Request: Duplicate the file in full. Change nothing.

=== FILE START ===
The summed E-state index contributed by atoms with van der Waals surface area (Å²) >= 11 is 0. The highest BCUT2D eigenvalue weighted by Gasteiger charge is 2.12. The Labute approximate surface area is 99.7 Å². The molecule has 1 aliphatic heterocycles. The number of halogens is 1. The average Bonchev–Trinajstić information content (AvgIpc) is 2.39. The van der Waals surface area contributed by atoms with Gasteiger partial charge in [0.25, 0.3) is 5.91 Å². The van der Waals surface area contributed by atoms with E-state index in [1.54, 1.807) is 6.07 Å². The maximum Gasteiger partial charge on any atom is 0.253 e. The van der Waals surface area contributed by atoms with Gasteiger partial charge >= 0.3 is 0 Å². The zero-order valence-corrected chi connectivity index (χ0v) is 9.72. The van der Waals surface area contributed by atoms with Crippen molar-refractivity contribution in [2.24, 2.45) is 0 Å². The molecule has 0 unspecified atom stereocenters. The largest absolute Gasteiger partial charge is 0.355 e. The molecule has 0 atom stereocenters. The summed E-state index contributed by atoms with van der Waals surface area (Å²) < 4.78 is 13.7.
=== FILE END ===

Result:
The summed E-state index contributed by atoms with van der Waals surface area (Å²) >= 11 is 0. The highest BCUT2D eigenvalue weighted by Gasteiger charge is 2.12. The Labute approximate surface area is 99.7 Å². The molecule has 1 aliphatic heterocycles. The number of halogens is 1. The average Bonchev–Trinajstić information content (AvgIpc) is 2.39. The van der Waals surface area contributed by atoms with Gasteiger partial charge in [0.25, 0.3) is 5.91 Å². The van der Waals surface area contributed by atoms with E-state index in [1.54, 1.807) is 6.07 Å². The maximum Gasteiger partial charge on any atom is 0.253 e. The van der Waals surface area contributed by atoms with Gasteiger partial charge >= 0.3 is 0 Å². The zero-order valence-corrected chi connectivity index (χ0v) is 9.72. The van der Waals surface area contributed by atoms with Crippen molar-refractivity contribution in [2.24, 2.45) is 0 Å². The molecule has 0 unspecified atom stereocenters. The largest absolute Gasteiger partial charge is 0.355 e. The molecule has 0 atom stereocenters. The summed E-state index contributed by atoms with van der Waals surface area (Å²) < 4.78 is 13.7.